Surfers at Scripps Pier on Thursday in San Diego. (Gregory Bull/AP)

Last week, the water off the San Diego coast was the warmest it has been since measurements began. On Thursday, the temperature of the Pacific Ocean at Scripps Pier was 78.6 degrees. That, in itself, was a record. Then it broke the record again Friday when it climbed to 78.8 degrees.

Scripps scientists maintain sea-surface temperature records back to August 1916. Before last week, the warmest temperature on record was 78.4 degrees in July 1931. A blog post on the Scripps website describes that period as being “unusually warm.”

Seventy-nine degrees is crazy-warm for Southern California waters, but compared with the bathwater off the coast of Florida, it’s chilly. The coastal Atlantic water around Miami is typically 85 degrees in the first half of August. The Gulf Stream is responsible for the bathlike water off the East Coast, but on the other side of the continent, the ocean currents flow from the cold north. Water temperature on the West Coast tends to be too cold to swim in — comfortably, at least — without a wet suit.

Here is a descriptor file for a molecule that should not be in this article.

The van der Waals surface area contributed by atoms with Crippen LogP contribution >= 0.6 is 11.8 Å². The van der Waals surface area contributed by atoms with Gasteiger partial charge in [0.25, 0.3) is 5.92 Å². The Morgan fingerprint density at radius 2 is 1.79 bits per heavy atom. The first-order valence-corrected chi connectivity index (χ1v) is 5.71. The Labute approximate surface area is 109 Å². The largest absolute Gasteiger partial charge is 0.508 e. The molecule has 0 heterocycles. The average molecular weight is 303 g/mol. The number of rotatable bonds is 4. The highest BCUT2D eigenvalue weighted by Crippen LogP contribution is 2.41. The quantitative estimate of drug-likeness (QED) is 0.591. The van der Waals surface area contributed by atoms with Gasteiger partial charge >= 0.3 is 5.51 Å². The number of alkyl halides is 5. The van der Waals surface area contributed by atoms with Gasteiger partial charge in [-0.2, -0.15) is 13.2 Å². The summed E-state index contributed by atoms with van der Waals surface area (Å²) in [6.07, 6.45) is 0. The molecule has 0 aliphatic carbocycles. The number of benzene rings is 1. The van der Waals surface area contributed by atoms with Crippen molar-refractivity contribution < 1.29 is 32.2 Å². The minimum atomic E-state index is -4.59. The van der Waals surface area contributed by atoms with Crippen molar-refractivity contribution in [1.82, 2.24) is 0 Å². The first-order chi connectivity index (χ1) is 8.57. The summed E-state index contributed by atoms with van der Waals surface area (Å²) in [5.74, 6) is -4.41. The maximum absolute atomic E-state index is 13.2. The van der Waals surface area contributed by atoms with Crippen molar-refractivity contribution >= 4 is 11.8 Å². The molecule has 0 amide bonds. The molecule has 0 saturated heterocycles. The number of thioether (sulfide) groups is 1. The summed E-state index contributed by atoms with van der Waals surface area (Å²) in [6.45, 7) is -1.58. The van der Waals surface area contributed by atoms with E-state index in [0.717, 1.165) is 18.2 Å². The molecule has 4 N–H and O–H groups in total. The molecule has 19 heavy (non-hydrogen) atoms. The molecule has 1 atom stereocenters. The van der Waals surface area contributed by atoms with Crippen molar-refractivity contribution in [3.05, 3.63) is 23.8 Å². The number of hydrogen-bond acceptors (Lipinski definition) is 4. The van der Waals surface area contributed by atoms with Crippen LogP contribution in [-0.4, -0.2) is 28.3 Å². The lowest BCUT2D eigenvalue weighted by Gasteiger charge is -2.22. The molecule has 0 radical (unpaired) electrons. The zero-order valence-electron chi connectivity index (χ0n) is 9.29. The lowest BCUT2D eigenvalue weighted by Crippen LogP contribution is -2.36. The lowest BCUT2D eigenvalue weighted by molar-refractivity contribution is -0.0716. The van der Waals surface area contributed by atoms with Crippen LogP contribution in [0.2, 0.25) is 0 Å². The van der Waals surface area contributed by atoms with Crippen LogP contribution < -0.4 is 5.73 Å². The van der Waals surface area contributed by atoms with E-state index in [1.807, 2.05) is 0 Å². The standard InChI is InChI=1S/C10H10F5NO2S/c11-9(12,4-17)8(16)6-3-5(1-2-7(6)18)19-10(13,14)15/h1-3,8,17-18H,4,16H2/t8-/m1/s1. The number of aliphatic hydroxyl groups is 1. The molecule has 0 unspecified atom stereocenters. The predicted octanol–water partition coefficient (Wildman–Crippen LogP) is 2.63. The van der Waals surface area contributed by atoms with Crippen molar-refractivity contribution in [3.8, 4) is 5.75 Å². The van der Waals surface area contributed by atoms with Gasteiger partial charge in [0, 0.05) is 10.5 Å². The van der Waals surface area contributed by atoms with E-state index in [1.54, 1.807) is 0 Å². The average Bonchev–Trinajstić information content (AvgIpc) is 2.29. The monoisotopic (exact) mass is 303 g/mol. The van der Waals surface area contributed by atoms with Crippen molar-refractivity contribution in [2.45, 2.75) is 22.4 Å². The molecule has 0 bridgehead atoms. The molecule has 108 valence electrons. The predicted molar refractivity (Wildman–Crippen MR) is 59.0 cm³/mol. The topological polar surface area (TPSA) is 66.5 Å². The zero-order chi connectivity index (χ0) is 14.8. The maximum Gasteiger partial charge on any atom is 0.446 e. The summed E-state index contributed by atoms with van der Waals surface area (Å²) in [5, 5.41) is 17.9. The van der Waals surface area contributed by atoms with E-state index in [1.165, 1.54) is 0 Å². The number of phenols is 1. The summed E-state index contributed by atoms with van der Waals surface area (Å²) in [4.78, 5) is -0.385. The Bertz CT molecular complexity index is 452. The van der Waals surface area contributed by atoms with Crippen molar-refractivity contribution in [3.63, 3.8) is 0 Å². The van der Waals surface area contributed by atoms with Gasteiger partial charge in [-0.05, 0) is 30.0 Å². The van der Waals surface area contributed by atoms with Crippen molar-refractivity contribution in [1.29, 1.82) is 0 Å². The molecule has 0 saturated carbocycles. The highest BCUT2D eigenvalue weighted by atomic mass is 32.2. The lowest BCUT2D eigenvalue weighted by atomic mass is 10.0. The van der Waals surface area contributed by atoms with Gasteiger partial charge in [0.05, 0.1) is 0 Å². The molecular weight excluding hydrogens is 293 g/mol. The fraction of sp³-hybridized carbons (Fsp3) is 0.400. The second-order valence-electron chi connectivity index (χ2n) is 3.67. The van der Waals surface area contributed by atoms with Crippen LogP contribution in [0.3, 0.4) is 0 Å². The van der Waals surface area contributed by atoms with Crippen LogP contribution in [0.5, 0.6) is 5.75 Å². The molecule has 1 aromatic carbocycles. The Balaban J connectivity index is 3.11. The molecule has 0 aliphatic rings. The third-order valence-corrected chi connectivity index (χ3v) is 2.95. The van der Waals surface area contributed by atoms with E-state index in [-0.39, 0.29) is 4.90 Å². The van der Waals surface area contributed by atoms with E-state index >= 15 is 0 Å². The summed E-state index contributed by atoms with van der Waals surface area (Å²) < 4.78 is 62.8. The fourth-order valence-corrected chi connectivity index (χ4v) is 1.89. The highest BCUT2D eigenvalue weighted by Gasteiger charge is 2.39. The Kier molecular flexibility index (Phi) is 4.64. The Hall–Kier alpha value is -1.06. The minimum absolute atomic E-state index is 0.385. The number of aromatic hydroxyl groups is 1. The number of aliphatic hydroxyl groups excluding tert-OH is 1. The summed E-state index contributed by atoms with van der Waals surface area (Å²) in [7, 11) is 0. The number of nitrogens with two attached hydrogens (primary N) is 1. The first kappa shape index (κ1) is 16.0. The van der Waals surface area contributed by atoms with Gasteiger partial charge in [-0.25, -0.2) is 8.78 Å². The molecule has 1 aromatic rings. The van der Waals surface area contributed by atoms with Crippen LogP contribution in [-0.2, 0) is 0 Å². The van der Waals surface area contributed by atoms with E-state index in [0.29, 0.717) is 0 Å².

If you ran into the ocean on a San Diego beach right now, though, it would feel more like the water off the Virginia coast.

It’s not just the water off the coast that’s running much warmer than normal. “The ocean region off Southern California has been experiencing anomalously warm temperatures for the past week and other observational networks farther off the coast have reported record or near-record temperatures as well,” Scripps says.

Scripps scientists have measured sea-surface temperature and salinity by hand since 1916. This particular Scripps ocean measurement program is funded by the California State Parks system.